Scott Williamson, 21 December 2009

Royal Observer Corps Ensign.
1945. The Commander of the Royal Observer Corps requested an Ensign for the Corps. It would be desirable "partly to foster esprit-de-corps in the post-war period when a direct operational incentive will be lacking." The Air Council concurred.  Design and description obtained from Chester Herald, Inspector of Royal Air Force Badges. Approved by King George VI between 4 June and 25 June 1945. "Of light blue, in the dexter canton the Union, in the centre of the fly the badge of the Royal Observer Corps."
Sizes; 2 x 4, 3 x 6 and 6 x 12 feet. (61 x 122, 91.5 x 183 and 183 x 366 cms)
Scale of issue: one at Headquarters, one at each of five Area Headquarters, one at each of forty Group Headquarters.

5 July 1945. Royal Observer Corps needed a silk ensign for the Review of the Defence Services by the King, before the stand-down of Civil Defence. The National Fire Service and Civil Defence would have ensigns behind the reviewing stand and the Royal Observer Corps felt they too should have one. Cost from Hobson's £75, plus £4-10s for a case. Difference in cost between silk and bunting trifling and over-shadowed by cost of hand production. Handed design should have separate design on each side of the flag.

4 December 1945. Suggestion that a Royal Observer Corps ensign, with '21 Group' added, be presented to Exeter Cathedral. Approved 10 October 1946.
[National Archives AIR 2/6874, T 161/1200]

David Prothero, 26 December 2009


Banner of ROC

[ROC ensign] image by Clay Moss, 26 December 2009

The Banner (not Colour) is three feet square.
David Prothero, 26 December 2009

Royal Observer Corps Banner.
8 July 1964. Air Officer Commanding-in-Chief, Fighter Command to Air Ministry. Request a Colour for the Royal Observer Corps. 2 September 1964. Air Ministry to Fighter Command. A Colour must be carried on frequent parades, and not merely hung in the officers' mess. You should rethink your request.

6 October 1964. Fighter Command to Air Ministry. Royal Observer Corps meets all the qualifications for the presentation of a Colour. It does not participate in marching ceremonials, but there are many opportunities for static parades, etc.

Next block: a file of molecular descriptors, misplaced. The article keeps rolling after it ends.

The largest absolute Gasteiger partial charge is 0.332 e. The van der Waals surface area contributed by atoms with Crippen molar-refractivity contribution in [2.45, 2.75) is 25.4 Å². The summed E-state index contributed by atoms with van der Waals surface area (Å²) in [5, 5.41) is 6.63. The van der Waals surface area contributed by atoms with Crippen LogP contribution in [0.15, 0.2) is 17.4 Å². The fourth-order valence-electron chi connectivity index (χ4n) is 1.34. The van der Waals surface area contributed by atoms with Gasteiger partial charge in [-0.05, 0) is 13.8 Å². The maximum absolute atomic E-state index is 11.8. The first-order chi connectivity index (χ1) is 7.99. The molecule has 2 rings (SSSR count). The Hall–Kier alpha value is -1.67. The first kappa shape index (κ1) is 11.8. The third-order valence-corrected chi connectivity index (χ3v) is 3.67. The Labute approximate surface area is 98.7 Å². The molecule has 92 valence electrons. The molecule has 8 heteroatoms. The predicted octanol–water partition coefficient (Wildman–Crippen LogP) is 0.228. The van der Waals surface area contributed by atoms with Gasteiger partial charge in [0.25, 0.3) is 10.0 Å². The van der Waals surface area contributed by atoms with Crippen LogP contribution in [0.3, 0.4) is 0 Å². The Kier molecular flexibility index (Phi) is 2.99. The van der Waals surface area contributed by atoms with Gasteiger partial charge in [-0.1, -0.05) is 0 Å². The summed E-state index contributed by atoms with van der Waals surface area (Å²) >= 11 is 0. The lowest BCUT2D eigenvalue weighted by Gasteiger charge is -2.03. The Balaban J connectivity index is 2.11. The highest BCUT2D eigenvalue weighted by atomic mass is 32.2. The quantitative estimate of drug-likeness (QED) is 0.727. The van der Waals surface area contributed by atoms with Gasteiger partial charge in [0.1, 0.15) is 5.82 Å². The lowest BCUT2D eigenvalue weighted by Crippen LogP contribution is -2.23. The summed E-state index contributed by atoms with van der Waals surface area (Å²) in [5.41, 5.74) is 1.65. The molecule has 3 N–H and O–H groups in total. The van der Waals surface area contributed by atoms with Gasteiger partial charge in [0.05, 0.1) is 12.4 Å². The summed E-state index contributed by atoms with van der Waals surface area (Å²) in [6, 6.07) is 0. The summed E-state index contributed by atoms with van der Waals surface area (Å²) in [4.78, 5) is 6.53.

1 December 1964. Air Ministry to Fighter Command. Colours are only for armed services, and require an armed Colour bearer and escort, as well as an armed escort squadron of at least fifty-two. Perhaps a banner would be more appropriate, following the precedent of the Air Training Corps.

22 December 1964. Fighter Command to Air Ministry. Agree to a banner.

5 October 1965. Air Ministry to J.Heaton Armstrong, Chester Herald. Request a design for a banner. It should be 3 feet square, in light blue, with the badge of the Royal Observer Corps and HM's cipher, with an astral crown finial. Similar in general appearance to Air Training Corps banner.

26 October 1965. Air Ministry to Fighter Command. Formal notification of award.

9 December 1965. Royal approval.

15 December 1965. Air Ministry to Hobsons & Co, W1. Order. Light blue with Royal Observer Corps badge and the Queen's cipher; blue and white fringe. The belt to be blue bound in blue and gold bearing a crown above the ROC badge.

7 January 1966. Banner £400. Belts £75.

24 June 1966. The banner was presented by the Queen as Air Commodore-in-Chief, on the Royal Observer Corps' 25th anniversary.
[AIR 2/17476, AIR 2/17545]

David Prothero, 26 December 2009

I found this particular Royal Observer Corps piece interesting in that it is the only sample of any type of "flag" that I have ever seen with both the St. Edward's Crown and Tudor Crown being displayed together.
Clay Moss, 27 December 2009


Details of the badges

[ROC badge] image by Clay Moss, 28 December 2009

[ROC badge] image by Clay Moss, 29 December 2009